BEFORE YOU MAKE A COPYRIGHT CLAIM EMAIL ME, PLEASE. Mr. Beat compares and contrasts Saudi Arabia and Iran, two Middle Eastern countries with governments that apparently hate each other. Special thanks to the AP Archive for footage for this video. It made a huge difference! AP Archive website:
Produced by Matt Beat. All images used with permission or fall under fair use guidelines or found in public domain. Music by Electric Needle Room (Matt Beat).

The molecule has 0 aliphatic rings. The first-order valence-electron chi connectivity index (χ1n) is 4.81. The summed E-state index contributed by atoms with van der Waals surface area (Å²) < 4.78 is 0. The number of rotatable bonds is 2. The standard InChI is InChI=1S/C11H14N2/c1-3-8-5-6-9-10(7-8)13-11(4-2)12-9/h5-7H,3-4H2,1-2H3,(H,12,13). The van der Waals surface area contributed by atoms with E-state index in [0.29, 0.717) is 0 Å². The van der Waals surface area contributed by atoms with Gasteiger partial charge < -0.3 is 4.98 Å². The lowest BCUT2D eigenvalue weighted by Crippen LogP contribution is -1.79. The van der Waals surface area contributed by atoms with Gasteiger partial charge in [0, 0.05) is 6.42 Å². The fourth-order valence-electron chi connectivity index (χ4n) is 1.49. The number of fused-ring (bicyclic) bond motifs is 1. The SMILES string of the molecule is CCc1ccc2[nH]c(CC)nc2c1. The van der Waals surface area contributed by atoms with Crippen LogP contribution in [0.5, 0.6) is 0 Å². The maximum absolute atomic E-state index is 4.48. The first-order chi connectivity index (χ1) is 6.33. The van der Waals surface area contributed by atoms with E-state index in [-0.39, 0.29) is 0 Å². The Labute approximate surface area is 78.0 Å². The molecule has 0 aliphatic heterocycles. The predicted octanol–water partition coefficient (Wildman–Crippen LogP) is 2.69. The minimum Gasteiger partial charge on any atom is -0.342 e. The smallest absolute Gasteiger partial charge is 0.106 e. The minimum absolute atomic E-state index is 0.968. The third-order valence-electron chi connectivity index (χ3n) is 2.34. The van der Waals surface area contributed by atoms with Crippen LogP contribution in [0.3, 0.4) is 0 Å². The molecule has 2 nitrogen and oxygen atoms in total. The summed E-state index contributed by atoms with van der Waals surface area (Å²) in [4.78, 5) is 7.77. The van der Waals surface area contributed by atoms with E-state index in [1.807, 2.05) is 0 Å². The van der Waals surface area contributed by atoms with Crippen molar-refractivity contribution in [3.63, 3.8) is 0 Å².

Photo credits: Behrooz Rezvani Ninara Lawepw B.alotaby Ali Mansuri Gregor Rom Zakaryaamr Ninara Greger Ravik Adam Jones www.kremlin.ru Orijentolog Sekretärin PersianDutchNetwork Ehsan Mosleh Mardetanha marviikad Erik Albers Peter Dowley Directorsnote Saudi Arabia and Iran Separated by the Persian Gulf, the two neighboring countries that have been competing for dominance over the past few decades in a region referred to as The Middle East. Both apparently hate each other. Well, at least their governments do. In recent years, the two countries have been either directly or indirectly involved in several different conflicts throughout the Middle East. Both countries are run by theocracies, or governments made up of religious leaders. Their religion? Islam. However, Iran does have democracy and a constitution, making it officially a theocratic republic. Saudi Arabia is an absolute monarchy. The king is in charge, making decisions under the guidance of religious leaders and top princes of the royal family. In Saudi Arabia, the Quran is the official constitution of the country. But yeah, both countries have really authoritarian governments, both ranking near the bottom on the Economist Intelligence Unit’s Democracy Index. An example of this? Both have state-run broadcast media that dominate how citizens get information and regularly feed them pro-government propaganda. There are no private, independent broadcasters. Satellite dishes are even banned in both countries, although people still have them anyway. Private newspapers or magazines are heavily censored. That all said, Iran is a bit more free than Saudi Arabia. At least their government has to be somewhat accountable or they get the boot. And in Saudi Arabia, it’s illegal to be an atheist, punishable by death. Wait, what’s that? Oh, apparently you can get killed for being an atheist in Iran, too. The vast majority of citizens in both countries are Muslims. However, they are of two different branches of Islam. Around 90-95% in Iran practice Shia Islam, whereas around 85%-90% in Saudi Arabia practice Sunni Islam. This Shia-Sunni divide has been contentious for centuries and always demonstrated an underlying rift between the two countries. But Saudi Arabia can boast Islam started within its borders. It regularly attracts millions to Mecca and Medina, the two holiest cities for Muslims. Medina is where the founder of Islam, Muhammad, is buried. Mecca, the holiest city of them all, attracts Muslims from all over the world each year with the Hajj, the annual pilgrimage all Muslims are expected to make at least once in their life. Both countries have a similar birth rate and a similar population growth rate. However, Iran has 2 and a half times more people than Saudi Arabia, despite the fact that it has less land area.